Midnight Express, Coliseum, London – review

Narrative tension is entirely absent in this production – though Johan Christensen shows an intelligent presence as the hero

Given all the hoo-hah attendant upon Sergey Polunin and Igor Zelensky quitting Peter Schaufuss’s staging of Midnight Express at the Coliseum this week, a vital fact has been neglected. The piece is a gaping yawn of banalities, of musical indignities, meriting incarceration in a Turkish slammer, and justifying desertion by any dancer having a conscience about choreographic blatancies.

It is based on a narrative by Billy Hayes in which he recounted his experiences in a Turkish gaol for attempted drug-running, which was later turned into a film. I know neither book nor film – and feel no loss – so I took my own expert who had read and seen both, lest I might seem more than usually ignorant. I can but record that I was bored to sobs by the affair, admired the prison décor of tiered cells by Steven Scott, was roused to hopes for atomic revenge upon a production which cut-and-pasted Mozart (piano concerto, symphony, Requiem, Ave verum corpus) with the tedious baying of pop singers, and gazed in disbelief upon an event in which – for all its proposals of drama and narrative tension – absolutely nothing developed, and motives were worthy of Tom and Jerry.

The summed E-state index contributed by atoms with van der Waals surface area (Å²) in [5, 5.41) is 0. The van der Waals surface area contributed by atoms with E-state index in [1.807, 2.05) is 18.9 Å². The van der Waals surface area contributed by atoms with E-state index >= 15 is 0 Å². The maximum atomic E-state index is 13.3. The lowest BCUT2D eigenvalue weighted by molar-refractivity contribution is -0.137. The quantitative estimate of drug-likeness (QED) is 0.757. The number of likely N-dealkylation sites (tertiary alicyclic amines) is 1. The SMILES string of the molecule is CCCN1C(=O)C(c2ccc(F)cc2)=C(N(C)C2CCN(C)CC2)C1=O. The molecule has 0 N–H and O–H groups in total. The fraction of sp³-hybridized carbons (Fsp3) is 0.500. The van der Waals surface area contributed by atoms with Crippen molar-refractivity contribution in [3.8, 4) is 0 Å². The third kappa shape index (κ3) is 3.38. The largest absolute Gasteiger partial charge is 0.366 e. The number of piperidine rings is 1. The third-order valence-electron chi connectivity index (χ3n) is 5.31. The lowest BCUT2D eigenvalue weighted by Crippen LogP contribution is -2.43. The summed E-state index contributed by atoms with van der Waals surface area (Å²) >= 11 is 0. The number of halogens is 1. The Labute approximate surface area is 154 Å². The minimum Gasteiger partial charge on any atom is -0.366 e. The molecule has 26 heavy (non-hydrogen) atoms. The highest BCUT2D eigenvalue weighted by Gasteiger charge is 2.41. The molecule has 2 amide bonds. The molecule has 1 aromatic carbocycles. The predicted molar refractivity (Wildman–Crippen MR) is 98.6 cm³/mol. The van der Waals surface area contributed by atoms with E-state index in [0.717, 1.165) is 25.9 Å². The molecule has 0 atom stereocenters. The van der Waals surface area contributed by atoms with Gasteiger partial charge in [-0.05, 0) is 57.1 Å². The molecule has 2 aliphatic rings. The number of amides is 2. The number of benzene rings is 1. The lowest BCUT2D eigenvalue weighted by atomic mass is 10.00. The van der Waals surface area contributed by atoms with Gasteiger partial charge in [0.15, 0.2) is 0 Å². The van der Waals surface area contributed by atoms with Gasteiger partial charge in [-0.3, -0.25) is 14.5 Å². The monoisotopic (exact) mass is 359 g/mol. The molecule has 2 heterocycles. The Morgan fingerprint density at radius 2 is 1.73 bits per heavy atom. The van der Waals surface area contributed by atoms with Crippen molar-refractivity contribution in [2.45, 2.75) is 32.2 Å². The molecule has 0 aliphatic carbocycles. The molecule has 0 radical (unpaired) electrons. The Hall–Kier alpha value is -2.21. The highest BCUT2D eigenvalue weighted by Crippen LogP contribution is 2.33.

A cast of male prisoners, of brutish guards, of what I took to be a gaggle of female midget prison-visitors, over-dressed in danced clichés, rampaged with the enervating determination of a party political broadcast. Given the glum narrative base – who, frankly, gives a damn about Hayes and his incarceration? – the evening was notably lacking in tension, save on the obvious terms of prisoners carrying on in boisterous fashion, climbing over the laddered setting, and pulling “pity-me” faces when the guards flexed their tedious psyches.

Very curious, though, are the sado-masochistic undertones of the action. For devotees of this indoor sport, there is thuggish discipline, beatings-up, bruised flesh as the plat du jour, truncheons, and a suggestion of fellatio. Such fun and games are no substitute for choreographic integrity, narrative cogency. The piece is gimcrack, and unredeemed by all-too-predictable performances. I admired Johan Christensen, thrown in at the deep end to play the thoroughly tiresome hero, and showing an intelligent presence as dance-actor.

www.eno.org

Copyright The Financial Times Limited 2016. All rights reserved. You may share using our article tools. Please don't cut articles from FT.com and redistribute by email or post to the web.

More on this topic

Suggestions below based on Theatre & Dance